Truck Drivers Strike at Ports of Los Angeles, Long Beach
A number of truck drivers that haul cargo in and out of the ports of Los Angeles and Long Beach have gone on strike in a dispute over their wages and employee status. The action comes after a weekend vote by the drivers to join the Teamsters Union.
As of this morning, “several hundred” drivers from four companies at the ports of Los Angeles and Long Beach were striking, according Teamsters spokeswoman Barb Maynard, who charged the trucking companies with “persistent wage theft” from the drivers because they are treated as independent contractors instead of employees.
The drivers reportedly resent that they are not classified as employees by the drayage companies involved—Pacific 9 Transportation, Pacer Cartage, Harbor Rail Transport and Intermodal Bridge Transport. They claim their current status makes them exempt from some workplace protections, disability insurance, workers’ compensation and unemployment benefits.
PORTS STILL RECOVERING FROM THE RECENT WORK SLOWDOWN BY DOCKWORKERS
Picket lines will move to port terminals if trucks from the struck firms enter those facilities, potentially impacting the flow of goods if dockworkers choose to honor the pickets. Spokesmen for both ports say all cargo terminals at both ports remain open today.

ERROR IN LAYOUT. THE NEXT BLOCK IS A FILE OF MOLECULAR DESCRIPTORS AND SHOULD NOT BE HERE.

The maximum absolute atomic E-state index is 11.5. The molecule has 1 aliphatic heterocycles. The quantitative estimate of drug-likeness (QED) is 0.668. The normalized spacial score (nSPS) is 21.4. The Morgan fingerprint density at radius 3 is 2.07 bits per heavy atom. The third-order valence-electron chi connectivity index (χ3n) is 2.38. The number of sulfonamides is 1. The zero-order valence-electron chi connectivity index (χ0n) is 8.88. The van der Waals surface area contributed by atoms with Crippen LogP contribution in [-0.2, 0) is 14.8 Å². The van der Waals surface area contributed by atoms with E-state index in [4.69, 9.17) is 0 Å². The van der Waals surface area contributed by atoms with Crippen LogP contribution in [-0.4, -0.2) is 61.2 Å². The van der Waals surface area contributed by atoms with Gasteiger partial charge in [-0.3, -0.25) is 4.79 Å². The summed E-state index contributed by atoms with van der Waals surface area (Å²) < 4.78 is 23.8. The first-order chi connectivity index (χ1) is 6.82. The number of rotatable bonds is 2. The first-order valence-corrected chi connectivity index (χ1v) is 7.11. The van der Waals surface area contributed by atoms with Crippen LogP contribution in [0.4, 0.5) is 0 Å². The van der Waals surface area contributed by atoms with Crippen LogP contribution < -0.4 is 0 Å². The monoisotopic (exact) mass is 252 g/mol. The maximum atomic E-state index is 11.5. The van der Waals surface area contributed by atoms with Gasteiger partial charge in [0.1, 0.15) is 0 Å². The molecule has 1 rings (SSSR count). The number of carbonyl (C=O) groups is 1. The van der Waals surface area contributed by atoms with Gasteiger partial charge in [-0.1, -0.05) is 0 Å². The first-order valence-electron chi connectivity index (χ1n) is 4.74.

The ports—the nation’s two busiest container ports—are still recovering from months of slowdowns after a dispute between shipping companies and dock workers earlier this year.
At that time, tough and protracted contract negotiations with dockworkers nearly closed 29 seaports from San Diego to Seattle.
The ports of Los Angeles and Long Beach serve as the primary West Coast gateways for hundreds of billions of dollars of trade with Asia. Collectively, they handle approximately 40 percent of imported goods coming into the U.S. annually from the Far East.
UPDATE: Truck drivers at the Port of San Diego have joined the strike
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